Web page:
This is one of those books that bends the lines between genres. It’s a literary sci-fi story about family, time travel, and trauma. I went in without reading the synopsis, remembering having seen the book everywhere when it first came out. So I didn’t have a clue what the story was about except for time travel and thinking there were Catch-22 elements. I was pleasantly surprised that there was a layer of family, and not in some cheesy way. There was conflict, love, hate, anger, and all the other emotions involved when it comes to having our past, future, and who we are tied to blood we never actually chose. So an unlike sci-fi story brave enough to bring family in all its messiness into the forefront.
It took me time to relinquish the idea of time travel with the Catch-22 scenario and just enjoy the ride. However, the story is still about time travel, what problems it might create, and the perimeters we as humans might have to work with if it ever came possible. As you know, time travel will create great paradoxes, and here the book will inflict that on a family level and not just as a gimmick I have seen done tons of time. So what is going on then? Kin Stewart is stranded in time and has acquired a life in 90s San Francisco. Then his past as a time-traveling secret agent comes knocking, making already tough family life even worse. Kin tries to survive and manage the situation the best he can.
As I said, I appreciated wholly the family and time travel aspect combined with the trauma (Kin suffers from PTSD) involved. I loved the prose. The characters were multidimensional, except Penny. She was a tad too simple and one-sided for me, sweet though. Also, the book kept bringing food up at every turn, and at first, I was like a nice touch, but then it became annoying towards the end. I get it was used as a thread throughout the story to tie everything together, but sometimes it took the immersion out, and it felt like the writer was writing in their voice and not as the character. In addition to the foodstuff, sometimes the constraints of the time travel or how the bureau Kin worked for functioned was there to stall or make the immediate story difficult rather than feeling like actual thought-out restrictions of time travel. I could be wrong, and the objections might be about how I view time and what time travel demands, but it didn’t matter. All my annoyances were passing and easy to shrug off. They were a minor part of the whole picture.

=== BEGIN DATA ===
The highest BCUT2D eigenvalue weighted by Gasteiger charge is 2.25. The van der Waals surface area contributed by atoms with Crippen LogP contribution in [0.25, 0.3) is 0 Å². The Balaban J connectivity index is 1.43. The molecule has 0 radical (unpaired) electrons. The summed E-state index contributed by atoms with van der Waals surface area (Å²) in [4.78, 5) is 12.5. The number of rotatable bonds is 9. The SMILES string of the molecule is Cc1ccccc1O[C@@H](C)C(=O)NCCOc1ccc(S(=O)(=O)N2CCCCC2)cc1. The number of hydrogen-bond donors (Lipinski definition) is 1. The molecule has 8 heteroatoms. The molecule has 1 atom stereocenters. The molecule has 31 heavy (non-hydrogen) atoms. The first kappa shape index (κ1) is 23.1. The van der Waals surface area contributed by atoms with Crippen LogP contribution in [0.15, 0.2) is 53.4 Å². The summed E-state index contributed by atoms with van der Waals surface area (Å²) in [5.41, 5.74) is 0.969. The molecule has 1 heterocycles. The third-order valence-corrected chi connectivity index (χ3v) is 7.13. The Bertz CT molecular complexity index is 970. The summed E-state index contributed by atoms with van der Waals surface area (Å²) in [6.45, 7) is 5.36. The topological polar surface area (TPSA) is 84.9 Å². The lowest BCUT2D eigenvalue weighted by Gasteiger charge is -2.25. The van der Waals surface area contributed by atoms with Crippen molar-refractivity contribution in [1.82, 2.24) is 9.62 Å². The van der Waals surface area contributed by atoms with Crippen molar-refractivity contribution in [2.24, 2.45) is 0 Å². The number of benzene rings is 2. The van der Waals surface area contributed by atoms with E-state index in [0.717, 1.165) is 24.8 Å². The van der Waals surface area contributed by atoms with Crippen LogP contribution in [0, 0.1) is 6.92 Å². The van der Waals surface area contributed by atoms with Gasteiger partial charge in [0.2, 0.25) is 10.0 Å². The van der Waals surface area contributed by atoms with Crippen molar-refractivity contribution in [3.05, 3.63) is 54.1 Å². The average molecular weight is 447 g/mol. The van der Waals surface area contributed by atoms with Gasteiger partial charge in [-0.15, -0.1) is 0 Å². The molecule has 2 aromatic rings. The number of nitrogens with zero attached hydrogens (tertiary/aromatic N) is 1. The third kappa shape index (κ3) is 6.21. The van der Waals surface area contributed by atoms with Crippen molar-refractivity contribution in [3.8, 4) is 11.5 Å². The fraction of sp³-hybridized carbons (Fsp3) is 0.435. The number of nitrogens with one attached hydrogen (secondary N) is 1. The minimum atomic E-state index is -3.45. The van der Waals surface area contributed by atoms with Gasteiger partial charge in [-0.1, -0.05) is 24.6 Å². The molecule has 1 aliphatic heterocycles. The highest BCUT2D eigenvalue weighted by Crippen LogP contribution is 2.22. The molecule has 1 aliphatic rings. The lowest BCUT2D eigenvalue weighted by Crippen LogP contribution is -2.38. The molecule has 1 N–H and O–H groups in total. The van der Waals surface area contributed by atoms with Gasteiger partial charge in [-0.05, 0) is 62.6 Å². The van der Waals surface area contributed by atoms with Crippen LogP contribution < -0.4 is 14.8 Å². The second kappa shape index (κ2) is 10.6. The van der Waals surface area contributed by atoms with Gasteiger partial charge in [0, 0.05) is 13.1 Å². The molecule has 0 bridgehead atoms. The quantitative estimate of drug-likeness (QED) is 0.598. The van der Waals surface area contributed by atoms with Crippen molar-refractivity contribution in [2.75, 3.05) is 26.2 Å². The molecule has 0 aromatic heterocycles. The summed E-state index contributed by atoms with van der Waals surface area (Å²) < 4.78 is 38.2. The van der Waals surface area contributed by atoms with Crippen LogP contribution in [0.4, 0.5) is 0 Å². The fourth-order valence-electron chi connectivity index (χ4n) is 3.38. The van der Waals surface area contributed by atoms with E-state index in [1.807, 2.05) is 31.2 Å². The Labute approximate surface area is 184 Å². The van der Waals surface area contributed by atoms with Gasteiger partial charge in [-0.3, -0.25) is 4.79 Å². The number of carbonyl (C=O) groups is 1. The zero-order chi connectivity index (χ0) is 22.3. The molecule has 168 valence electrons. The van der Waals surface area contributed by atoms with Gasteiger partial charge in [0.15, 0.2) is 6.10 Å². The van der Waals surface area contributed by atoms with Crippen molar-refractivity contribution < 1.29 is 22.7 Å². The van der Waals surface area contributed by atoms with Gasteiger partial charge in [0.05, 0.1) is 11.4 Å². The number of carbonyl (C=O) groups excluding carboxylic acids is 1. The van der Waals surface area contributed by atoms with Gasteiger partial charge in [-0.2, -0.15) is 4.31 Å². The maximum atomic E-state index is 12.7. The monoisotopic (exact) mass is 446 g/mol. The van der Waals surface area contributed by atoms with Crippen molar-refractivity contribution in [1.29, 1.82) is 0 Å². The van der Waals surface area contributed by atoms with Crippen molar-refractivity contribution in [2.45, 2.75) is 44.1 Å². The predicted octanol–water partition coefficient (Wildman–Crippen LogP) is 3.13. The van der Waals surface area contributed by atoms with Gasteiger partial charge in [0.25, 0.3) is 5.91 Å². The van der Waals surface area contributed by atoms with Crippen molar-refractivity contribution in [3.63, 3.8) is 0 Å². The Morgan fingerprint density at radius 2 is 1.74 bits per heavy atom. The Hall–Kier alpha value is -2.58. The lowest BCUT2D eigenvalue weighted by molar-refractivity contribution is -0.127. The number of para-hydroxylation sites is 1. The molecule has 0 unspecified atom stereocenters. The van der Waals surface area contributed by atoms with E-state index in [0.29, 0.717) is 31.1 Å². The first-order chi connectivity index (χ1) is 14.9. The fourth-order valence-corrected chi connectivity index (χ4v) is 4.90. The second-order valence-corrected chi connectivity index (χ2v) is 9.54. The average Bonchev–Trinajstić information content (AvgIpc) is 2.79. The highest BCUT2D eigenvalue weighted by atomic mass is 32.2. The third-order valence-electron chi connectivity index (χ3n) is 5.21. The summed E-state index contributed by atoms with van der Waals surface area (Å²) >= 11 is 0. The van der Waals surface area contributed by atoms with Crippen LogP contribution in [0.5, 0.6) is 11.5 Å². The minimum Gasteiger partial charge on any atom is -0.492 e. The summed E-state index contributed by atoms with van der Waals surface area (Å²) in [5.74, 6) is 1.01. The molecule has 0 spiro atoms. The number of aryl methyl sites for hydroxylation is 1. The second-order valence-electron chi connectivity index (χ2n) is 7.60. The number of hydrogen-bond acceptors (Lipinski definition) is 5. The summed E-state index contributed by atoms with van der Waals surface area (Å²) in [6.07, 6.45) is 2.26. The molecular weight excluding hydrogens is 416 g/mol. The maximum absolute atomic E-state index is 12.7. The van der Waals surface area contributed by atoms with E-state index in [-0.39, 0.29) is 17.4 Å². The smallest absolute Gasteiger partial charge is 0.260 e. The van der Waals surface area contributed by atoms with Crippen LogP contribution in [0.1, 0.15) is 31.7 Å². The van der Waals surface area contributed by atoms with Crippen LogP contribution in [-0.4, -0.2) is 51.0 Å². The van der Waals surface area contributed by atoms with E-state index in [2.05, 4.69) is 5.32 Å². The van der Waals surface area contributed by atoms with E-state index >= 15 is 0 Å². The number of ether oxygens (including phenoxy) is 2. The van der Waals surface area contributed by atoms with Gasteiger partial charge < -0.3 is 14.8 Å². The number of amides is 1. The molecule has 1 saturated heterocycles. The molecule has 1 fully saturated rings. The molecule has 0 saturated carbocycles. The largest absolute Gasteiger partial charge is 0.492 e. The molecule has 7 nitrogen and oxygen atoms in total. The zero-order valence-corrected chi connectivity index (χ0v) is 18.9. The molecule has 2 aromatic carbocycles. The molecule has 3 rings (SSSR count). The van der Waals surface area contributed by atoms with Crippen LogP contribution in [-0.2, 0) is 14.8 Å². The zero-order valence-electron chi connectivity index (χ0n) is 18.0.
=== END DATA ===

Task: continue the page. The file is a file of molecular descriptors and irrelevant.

That’s about it, my complaints. I enjoyed the book immensely. It’s a welcomed change to stuffy sci-fi stories, which feel removed from reality to these situations that don’t consider the full spectrum of what is to be and live as a human being.
Thank you for reading, and have a beautiful day ❤ If you stumble into time travel, you have my permission to spook the future or past me or both.